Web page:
Veterinary Topics

Cranial Cruciate Ligament Injury

Cranial Cruciate Ligament (CCL) rupture is one of the most common veterinary orthopedic injuries in dogs and causes intense pain, swelling, and lameness in one or both hind legs.

a white dog playing in park

Cranial Cruciate Ligament Injury

With an acute (sudden) rupture of the cranial cruciate ligament, many dogs will not place weight on the leg at all, sometimes leading owners to believe the leg has been broken or fractured. The cranial cruciate ligament is inside the knee, analogous to the ACL (anterior cruciate ligament) in humans, that prevents abnormal rotation and forward and backward motion of the bones of the knee relative to each other. In humans, these ligament tears are almost always traumatic – they occur when a soccer player twists a knee, a skier takes a bad fall, or a football player gets tackled.

In dogs, CCL injuries are usually not associated with significant trauma. In humans, the top of the shin bone is essentially flat, so we only put a strain on our cruciate ligament if we pivot our knee excessively or suffer a blow to the top of our shin. In dogs, however, the top of their shin bone has angled an average of 25 degrees. This means that whenever a dog is standing, walking, or putting weight on its leg, gravity wants the bottom of the thigh bone to slide back down that slope, like a car parked on a steep hill. This constant strain on the dog’s cruciate ligament predisposes them to a more chronic, gradual fraying of the ligament’s fibers that can lead to a complete tear over time.

Symptoms of CCL injury in veterinary medicine include:​

  • Gradual waxing and waning lameness, which may or may not improve with pain medications and rest
  • Non-weight bearing (with acute ruptures) that may gradually improve over time
  • Swelling at the knee joint that often is unnoticed by owners but may be visible to your veterinarian
  • Instability of the knee when tested by your veterinarian while your dog is sedated
  • A tendency to sit down with the affected knee lying straight and not bent in a flexed position​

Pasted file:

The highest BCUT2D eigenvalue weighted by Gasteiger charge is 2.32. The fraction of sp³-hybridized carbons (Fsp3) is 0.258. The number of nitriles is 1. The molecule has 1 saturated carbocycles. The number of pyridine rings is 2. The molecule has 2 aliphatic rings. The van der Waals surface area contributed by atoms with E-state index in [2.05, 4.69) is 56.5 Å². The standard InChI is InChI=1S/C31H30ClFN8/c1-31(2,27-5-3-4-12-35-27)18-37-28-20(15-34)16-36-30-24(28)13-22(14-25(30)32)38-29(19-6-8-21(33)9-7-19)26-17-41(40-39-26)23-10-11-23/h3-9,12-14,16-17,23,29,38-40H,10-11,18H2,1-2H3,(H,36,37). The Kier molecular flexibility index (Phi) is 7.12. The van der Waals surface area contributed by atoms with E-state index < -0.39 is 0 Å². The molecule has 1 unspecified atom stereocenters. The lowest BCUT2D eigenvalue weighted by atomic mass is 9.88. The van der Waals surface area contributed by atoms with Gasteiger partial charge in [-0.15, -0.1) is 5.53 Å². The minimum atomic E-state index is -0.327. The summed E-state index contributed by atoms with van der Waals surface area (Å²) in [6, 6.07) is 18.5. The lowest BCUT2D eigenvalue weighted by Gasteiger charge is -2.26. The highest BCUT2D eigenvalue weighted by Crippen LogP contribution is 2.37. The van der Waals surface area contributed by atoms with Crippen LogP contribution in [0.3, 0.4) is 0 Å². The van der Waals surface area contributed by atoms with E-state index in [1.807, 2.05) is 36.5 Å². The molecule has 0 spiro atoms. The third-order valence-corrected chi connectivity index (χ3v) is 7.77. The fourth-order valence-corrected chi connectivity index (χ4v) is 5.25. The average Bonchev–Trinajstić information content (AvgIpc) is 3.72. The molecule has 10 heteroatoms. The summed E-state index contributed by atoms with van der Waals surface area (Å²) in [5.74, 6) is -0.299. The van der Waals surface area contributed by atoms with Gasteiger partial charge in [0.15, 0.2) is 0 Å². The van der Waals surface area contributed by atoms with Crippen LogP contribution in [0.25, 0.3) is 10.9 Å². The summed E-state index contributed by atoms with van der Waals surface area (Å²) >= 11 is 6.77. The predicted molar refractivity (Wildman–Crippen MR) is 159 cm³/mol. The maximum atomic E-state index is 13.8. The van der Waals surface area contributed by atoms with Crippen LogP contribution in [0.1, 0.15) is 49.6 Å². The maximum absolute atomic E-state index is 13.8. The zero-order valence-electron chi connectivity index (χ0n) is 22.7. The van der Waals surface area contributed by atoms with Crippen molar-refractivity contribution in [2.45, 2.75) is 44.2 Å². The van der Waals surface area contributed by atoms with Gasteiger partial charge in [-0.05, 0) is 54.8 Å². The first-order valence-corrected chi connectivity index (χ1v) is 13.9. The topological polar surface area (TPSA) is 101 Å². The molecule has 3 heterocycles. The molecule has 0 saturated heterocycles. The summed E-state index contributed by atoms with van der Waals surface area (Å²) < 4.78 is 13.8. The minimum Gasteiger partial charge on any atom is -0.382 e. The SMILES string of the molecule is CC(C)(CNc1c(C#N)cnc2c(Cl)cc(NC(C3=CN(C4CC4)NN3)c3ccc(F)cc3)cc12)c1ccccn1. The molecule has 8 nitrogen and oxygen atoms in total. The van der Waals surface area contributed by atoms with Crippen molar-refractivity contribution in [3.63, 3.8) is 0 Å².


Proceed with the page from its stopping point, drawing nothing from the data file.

• Loss of muscle mass around the hip and thigh of that leg.

Because of this difference in bone structure and the resulting difference in why dogs tear their CCLs, the options for treating CCL injury in dogs are different than in humans. Surgery is almost always recommended to stop the abnormal motion in the knee, which leads to bone-on-bone grinding, the development of arthritis, and pain. There are multiple procedures available, and many different factors that go into determining which type of surgery is the best option for any individual pet. These can include your dog’s size, weight, activity level, bone structure, and gait pattern if they have any other orthopedic problems and if they have any other general health problems, for instance. ​​

Your veterinarian should perform a thorough orthopedic examination, including checking the stability of the knee. There may or may not be abnormal back-and-forth movement, but there will likely be pain evident to your veterinarian. X-rays help confirm the diagnosis and are used to look for other problems or injuries in the patient that should be considered when planning the next step.

  • What are the goals when we do corrective surgery for CCL injuries?
  • Minimize pain, improve comfort
  • Reduce arthritis overall in the long term
  • Return to the highest function possible
  • Improve the quality of life
  • Increase ability for activity, exercise, and mobility

Currently, the most common repairs are:

TPLO (Tibial Plateau Leveling Osteotomy)

For most dogs, TPLO is the best solution, as this repair has been shown to have the greatest return to function and the least amount of arthritis development later in life. Further, it is much more desirable in dogs with a severely sloped tibial plateau, such as often seen in large and giant breed dogs.

ligament x-ray
X-ray fracture repair

TTA (Tibial Tuberosity Advancement)

This procedure can be done for those dogs with a tibial plateau that is more flattened. It cannot be used in dogs that have sloped tibial plateaus. It is recommended that TPLO (shown above) be used instead.

X-ray of a TTA surgery in a dog.
X-Ray of knee of a dog

Veterinary patients with cruciate injuries, just like human patients, will do much better with physical rehabilitation therapy.

Rehabilitation therapy improves post-op recovery from many veterinary orthopedic surgeries, including cruciate ligament repairs such as TPLO, TTA, tightrope, and extra-capsular repairs. Click to learn more about Canine Rehabilitation Therapy.​

  • Post-op recovery from orthopedic surgery and soft tissue surgery
  • Athletic and sports conditioning
  • Injury prevention
  • Weight loss programs
  • Pain management
  • Arthritis management
  • Decreased mobility
  • Improving quality of life